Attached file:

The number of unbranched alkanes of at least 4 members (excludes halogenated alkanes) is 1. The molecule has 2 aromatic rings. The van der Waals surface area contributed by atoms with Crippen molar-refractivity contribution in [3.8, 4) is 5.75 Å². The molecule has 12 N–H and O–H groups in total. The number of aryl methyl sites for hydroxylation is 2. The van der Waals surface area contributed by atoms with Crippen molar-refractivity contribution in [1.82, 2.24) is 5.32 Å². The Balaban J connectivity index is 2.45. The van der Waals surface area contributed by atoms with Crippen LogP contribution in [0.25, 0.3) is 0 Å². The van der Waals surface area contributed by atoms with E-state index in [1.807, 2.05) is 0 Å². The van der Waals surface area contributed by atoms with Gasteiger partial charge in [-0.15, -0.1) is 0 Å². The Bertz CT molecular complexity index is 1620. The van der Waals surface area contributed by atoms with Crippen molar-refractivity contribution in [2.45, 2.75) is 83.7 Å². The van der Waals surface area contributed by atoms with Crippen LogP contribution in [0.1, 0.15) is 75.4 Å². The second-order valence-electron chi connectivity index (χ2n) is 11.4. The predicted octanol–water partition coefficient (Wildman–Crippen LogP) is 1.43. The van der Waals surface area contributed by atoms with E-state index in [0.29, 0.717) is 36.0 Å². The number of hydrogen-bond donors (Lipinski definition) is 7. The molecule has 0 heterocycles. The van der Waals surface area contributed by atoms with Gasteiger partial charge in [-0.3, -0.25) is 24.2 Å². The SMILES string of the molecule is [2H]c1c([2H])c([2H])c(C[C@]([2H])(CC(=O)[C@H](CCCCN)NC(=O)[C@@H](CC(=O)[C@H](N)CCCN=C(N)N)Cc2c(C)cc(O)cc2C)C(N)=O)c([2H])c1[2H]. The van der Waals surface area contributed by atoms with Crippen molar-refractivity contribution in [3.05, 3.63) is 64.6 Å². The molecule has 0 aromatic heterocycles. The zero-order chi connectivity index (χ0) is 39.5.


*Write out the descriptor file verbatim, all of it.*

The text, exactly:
The number of unbranched alkanes of at least 4 members (excludes halogenated alkanes) is 1. The molecule has 2 aromatic rings. The van der Waals surface area contributed by atoms with Crippen molar-refractivity contribution in [3.8, 4) is 5.75 Å². The molecule has 12 N–H and O–H groups in total. The number of aryl methyl sites for hydroxylation is 2. The van der Waals surface area contributed by atoms with Crippen molar-refractivity contribution in [1.82, 2.24) is 5.32 Å². The Balaban J connectivity index is 2.45. The van der Waals surface area contributed by atoms with Crippen LogP contribution in [0.25, 0.3) is 0 Å². The van der Waals surface area contributed by atoms with E-state index in [1.807, 2.05) is 0 Å². The van der Waals surface area contributed by atoms with Gasteiger partial charge in [-0.15, -0.1) is 0 Å². The Bertz CT molecular complexity index is 1620. The van der Waals surface area contributed by atoms with Crippen molar-refractivity contribution in [2.45, 2.75) is 83.7 Å². The van der Waals surface area contributed by atoms with Crippen LogP contribution in [0.1, 0.15) is 75.4 Å². The second-order valence-electron chi connectivity index (χ2n) is 11.4. The predicted octanol–water partition coefficient (Wildman–Crippen LogP) is 1.43. The van der Waals surface area contributed by atoms with E-state index in [0.29, 0.717) is 36.0 Å². The number of hydrogen-bond donors (Lipinski definition) is 7. The molecule has 0 heterocycles. The van der Waals surface area contributed by atoms with Gasteiger partial charge in [-0.3, -0.25) is 24.2 Å². The SMILES string of the molecule is [2H]c1c([2H])c([2H])c(C[C@]([2H])(CC(=O)[C@H](CCCCN)NC(=O)[C@@H](CC(=O)[C@H](N)CCCN=C(N)N)Cc2c(C)cc(O)cc2C)C(N)=O)c([2H])c1[2H]. The van der Waals surface area contributed by atoms with Crippen molar-refractivity contribution in [3.05, 3.63) is 64.6 Å². The molecule has 0 aromatic heterocycles. The zero-order chi connectivity index (χ0) is 39.5.